Nippon Ichi’s second PS2 TRPG, La Pucelle: Tactics maintains the same quality found in Disgaea and Phantom Brave. This one (like Disgaea and Phantom Brave) keeps with the happy, funny dialog while offering a solid (and surprisingly disturbing) plot. The game features the decent, but in this case rare, voice acting found in Phantom Brave and the normal grid system found in Disgaea. Though it isn’t as inventive as Phantom Brave, Pucelle provides another unique version of TRPG combat and parties, which seems to be innate in NIS titles.
Now the plot is a bit clich?. Many years ago, the Dark Prince, the loyal servant of a powerful fallen angel, came into the world and was ready to destroy all life, until the Maiden of Light appeared and defeated him. Of course, this is bound to happen again, and a new heroine will come forward to defeat the Dark Prince. You play as a teenage orphan named Prier who resides in La Pucelle, a church establishment that trains children to hunt demons and purify all forms of evil. Another demon hunting prospect is Prier’s brother, the child prodigy of La Pucelle, Culotte. The two of them work under Sister Alouette, a mysterious nun who was discovered without a single memory. The head priest of La Pucelle, Father Salade, immediately recognized her exceptional prowess in battle and instantly gave her a high position in La Pucelle. With Alouette and Culotte at her side, Prier is sent out to hunt demons and solve the many mysteries of the world. As happy as that sounds, at some points it is as joyful as a Steven King novel. The first couple of missions really make you question the Teen rating on this game. The first mission sends you investigating the presence of a few hundred zombies that are roaming around an abandoned castle. In the second mission you investigate a man who takes over people, has them kill their families, then slit their wrists and write messages in their own blood. So at times the happy anime demons and their saucer-eyed commanders just don’t seem like they’d mix too well with the stern-faced storyline, but the enthralling missions and constantly developed characters will keep you interested in the plot and will drive you to continue.
Now for an entirely different note. Nippon Ichi offers another original TRPG in La Pucelle. The game uses the standard graphics and grid system, making it look like just about any other tactical game, but unlike others it offers only a handful of playable characters. Because of this, you are required to recruit a vast number of demons in order to get the job done. To recruit demons, Prier, Culotte and Alouette have the “Purify” skill. You use Purify on the enemy demons to cleanse their souls and convince them to join your cause; the more you use it on an enemy, the more likely they are to join. This allows you to thoroughly customize your party, and gives you lots of flexibility in forming your crew.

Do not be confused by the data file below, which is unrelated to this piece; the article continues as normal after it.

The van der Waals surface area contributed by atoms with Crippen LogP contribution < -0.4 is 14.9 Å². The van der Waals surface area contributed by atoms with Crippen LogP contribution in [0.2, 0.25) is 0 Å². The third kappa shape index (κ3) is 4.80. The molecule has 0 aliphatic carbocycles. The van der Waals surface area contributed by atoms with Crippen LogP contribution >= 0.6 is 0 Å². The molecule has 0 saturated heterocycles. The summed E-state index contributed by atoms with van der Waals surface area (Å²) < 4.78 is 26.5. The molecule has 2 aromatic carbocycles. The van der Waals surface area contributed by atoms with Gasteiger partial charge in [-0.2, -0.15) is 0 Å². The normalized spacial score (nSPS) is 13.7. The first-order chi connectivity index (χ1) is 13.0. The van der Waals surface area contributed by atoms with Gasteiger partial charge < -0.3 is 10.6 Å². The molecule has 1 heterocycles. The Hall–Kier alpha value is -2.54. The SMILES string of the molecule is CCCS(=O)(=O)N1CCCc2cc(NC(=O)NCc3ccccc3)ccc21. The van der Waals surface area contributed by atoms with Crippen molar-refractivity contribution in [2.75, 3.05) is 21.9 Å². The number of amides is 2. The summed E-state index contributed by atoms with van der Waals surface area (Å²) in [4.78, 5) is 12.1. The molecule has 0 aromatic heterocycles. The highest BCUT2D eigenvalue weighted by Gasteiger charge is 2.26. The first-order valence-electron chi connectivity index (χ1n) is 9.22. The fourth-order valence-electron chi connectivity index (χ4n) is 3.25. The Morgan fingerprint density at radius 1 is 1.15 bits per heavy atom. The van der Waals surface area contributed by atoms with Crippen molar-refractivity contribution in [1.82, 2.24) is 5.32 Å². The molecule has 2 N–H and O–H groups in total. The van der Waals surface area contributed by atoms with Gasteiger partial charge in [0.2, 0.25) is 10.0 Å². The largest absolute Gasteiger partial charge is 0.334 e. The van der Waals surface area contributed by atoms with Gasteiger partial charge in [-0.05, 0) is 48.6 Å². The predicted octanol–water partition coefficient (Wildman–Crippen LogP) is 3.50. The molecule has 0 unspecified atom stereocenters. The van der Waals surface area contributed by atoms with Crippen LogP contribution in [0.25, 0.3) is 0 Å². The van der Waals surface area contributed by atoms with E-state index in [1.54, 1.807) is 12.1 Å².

Another unique feature of La Pucelle is the Dark Portal. Dark Portals are the centerpiece of combat in La Pucelle and are major players of the game. Though they can spawn an infinite number of enemies, Dark Energy is incredibly helpful in battle. Placing a unit on top of a Portal causes energy to flow out of it in a straight line. The Energy can be redirected by placing a teammate on the flow and facing in a different direction. You can then have Prier, Culotte or Alouette use their Purify ability to send a shockwave that either strikes an enemy with elemental damage or heals allies. Finally, you can create a “Miracle” attack by forming a full circle with the Dark Energy, which eliminates all the enemies within. The battles are always original depending on the locations of the Dark Portals, and depending on location they can either finish a battle quickly or drag it out for a very, very long time. Either way, you can replay the battles over and over and over and still feel the same warm tingle you did first time around.
That said, I can finish by saying La Pucelle is a game worth picking up. The story and excellent character development will keep you playing for hours on end, despite the actual lack of characters. The battle system is unique, inventive and never has the repetitive feeling found in some lesser TRPGs and recruiting demons can become somewhat addictive. So head out to a game store and pick this up if you are an RPG fan. Get started on it soon. It will take you well over 100 hours to beat.